Search The Line of Best Fit
Search The Line of Best Fit
Garbage Frank Ockenfels III
Nine Songs
Shirley Manson

As Garbage release the expanded version of Bleed Like Me, Shirley Manson talks Kitty Richardson through the songs and artistry of the female artists that inspire her.

26 April 2024, 10:00 | Words by Kitty Richardson

When Garbage released their 2005 album Bleed Like Me, it sounded especially confident.

The band’s alt-pop predecessor Beautiful Garbage had pushed their more delicate sensibilities to the front, but this fourth outing, which began with a hammering - if anonymous - performance by Dave Grohl, hailed the return of big riffs, biting lyrics and Shirley Manson’s statement black kohl eyeliner.

The vibe behind closed doors, however, was notably sour. “That was the end of our career with major labels,” explains frontwomen Shirley Manson. “They decided we had no future, and you believe what people tell you, right?” The band are now finally releasing Bleed Like Me on vinyl, 20 years after the majors had, according to Manson, “washed their hands of us.”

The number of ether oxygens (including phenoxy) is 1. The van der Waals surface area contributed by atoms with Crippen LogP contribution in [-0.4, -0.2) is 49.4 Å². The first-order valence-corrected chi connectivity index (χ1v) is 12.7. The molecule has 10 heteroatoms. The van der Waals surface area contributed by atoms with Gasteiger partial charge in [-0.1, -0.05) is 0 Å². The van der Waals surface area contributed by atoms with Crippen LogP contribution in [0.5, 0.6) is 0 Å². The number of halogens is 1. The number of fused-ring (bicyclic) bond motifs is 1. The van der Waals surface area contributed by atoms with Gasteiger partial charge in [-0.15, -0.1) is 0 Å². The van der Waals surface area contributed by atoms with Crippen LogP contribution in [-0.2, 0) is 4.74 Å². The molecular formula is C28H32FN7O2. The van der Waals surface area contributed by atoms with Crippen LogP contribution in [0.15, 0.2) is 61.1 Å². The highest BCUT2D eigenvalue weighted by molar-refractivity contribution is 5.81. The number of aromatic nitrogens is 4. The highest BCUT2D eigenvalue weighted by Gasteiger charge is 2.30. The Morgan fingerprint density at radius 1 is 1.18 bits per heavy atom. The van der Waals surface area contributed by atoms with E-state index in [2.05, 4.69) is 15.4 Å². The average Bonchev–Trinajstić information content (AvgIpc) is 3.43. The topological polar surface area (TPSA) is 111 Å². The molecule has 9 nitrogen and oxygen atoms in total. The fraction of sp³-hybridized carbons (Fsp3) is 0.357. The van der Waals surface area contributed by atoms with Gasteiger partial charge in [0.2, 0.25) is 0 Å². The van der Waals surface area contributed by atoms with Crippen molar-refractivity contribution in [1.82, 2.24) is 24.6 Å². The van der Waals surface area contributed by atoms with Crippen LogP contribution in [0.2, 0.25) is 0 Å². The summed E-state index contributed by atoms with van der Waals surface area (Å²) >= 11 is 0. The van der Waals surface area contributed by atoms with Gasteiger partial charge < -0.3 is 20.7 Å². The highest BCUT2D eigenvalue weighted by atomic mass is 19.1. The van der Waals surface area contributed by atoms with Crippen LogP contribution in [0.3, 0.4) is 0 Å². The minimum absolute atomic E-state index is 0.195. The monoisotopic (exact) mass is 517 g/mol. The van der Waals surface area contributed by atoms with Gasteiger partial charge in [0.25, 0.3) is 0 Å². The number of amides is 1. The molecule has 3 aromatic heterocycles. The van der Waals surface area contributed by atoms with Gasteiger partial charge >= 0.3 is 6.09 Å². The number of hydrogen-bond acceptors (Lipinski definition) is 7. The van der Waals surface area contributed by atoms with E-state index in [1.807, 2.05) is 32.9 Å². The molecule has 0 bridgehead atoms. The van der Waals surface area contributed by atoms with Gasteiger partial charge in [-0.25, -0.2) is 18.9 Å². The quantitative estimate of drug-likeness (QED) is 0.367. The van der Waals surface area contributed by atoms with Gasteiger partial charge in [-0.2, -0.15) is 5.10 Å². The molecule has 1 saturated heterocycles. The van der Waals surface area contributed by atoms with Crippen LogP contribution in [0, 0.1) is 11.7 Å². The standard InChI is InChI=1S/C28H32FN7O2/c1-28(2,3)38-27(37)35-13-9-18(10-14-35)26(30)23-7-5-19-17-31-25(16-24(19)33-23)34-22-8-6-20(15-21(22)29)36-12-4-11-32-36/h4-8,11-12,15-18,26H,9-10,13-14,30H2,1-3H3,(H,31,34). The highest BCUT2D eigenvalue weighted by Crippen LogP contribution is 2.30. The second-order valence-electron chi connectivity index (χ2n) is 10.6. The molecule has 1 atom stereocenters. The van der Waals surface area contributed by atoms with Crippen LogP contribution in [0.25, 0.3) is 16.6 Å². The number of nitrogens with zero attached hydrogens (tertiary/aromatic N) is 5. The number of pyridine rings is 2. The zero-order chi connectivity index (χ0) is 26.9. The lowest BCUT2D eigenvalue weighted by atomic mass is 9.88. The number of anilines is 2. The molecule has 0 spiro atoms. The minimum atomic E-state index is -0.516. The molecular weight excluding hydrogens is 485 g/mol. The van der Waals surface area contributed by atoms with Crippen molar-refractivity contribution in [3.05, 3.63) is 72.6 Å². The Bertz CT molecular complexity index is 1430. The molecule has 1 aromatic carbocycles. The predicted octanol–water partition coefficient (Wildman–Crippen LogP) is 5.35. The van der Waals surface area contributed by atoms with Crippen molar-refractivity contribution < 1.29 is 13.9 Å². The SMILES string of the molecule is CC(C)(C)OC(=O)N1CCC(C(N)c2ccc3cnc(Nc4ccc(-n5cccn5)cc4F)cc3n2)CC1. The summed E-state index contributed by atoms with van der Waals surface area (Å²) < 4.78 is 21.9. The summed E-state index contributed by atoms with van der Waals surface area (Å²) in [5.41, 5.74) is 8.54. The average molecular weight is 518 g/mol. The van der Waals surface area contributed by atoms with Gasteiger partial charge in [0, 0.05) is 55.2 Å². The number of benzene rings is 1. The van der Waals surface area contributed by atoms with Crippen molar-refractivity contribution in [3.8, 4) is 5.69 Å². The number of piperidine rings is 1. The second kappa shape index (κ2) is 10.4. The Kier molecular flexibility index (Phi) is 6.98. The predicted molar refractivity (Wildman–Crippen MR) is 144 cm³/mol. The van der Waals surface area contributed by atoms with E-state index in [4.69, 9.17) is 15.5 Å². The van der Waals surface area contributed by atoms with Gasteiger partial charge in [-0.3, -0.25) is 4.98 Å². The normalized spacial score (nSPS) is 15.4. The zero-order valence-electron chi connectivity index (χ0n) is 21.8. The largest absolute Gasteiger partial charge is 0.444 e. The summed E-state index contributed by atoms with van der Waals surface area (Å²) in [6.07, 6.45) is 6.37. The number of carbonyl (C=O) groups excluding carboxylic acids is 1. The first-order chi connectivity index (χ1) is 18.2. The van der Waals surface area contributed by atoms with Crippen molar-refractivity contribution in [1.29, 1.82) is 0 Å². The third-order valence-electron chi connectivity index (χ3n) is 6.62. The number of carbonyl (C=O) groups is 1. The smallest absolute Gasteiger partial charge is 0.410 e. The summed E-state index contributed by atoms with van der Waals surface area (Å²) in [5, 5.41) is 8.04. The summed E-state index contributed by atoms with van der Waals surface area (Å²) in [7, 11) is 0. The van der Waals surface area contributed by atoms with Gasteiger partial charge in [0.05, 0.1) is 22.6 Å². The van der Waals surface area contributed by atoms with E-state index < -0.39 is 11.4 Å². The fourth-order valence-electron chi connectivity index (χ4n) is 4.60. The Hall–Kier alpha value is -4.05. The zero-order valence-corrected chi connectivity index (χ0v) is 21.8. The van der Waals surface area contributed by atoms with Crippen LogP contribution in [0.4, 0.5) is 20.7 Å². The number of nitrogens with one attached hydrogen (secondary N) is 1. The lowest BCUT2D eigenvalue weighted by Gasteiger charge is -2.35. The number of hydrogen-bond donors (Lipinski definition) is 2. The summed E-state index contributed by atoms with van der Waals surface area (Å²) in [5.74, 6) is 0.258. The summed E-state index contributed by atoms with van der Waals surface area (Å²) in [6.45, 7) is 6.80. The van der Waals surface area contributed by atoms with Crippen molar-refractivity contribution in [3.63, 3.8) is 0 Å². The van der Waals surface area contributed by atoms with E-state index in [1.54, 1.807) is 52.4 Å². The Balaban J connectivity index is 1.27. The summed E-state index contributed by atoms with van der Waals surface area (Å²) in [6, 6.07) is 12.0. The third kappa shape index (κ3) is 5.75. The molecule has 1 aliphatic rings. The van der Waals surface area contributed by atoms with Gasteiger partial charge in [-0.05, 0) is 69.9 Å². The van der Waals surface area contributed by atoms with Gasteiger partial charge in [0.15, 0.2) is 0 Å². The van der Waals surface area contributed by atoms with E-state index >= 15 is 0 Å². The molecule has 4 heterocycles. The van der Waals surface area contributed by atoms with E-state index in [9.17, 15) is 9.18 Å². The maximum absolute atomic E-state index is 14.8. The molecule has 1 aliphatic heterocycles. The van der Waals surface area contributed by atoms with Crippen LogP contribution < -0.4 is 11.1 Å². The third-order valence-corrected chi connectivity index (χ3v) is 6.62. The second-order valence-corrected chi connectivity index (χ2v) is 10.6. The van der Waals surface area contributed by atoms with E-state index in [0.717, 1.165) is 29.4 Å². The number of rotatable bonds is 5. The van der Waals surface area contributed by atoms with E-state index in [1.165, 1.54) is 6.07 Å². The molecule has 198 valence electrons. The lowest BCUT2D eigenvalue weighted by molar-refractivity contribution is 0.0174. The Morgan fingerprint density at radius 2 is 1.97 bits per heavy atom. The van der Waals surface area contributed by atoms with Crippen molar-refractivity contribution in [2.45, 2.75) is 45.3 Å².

It’s the second time I’ve spoken to Manson, and I’m struck again by her slightly unsteadying swings between tough and tender. She is diplomatic - blunt, even - about the reality of navigating a sexist, ageist industry. At the same time, I find myself caught off-guard by her audible grief, as she remembers the way she found out her band were due to be dropped from Interscope’s Geffen Records.


“I was flying from Los Angeles to London,” she tells me. “And this famous musician I was sat with, he tells me he had been sitting in a meeting where they had a discussion about whether they were going to plough money into Garbage, or they were going to plough money into No Doubt. And they decided, as a whole, that they would support No Doubt. Because, you know, radio would only play one of us. To be told that by somebody…” she pauses.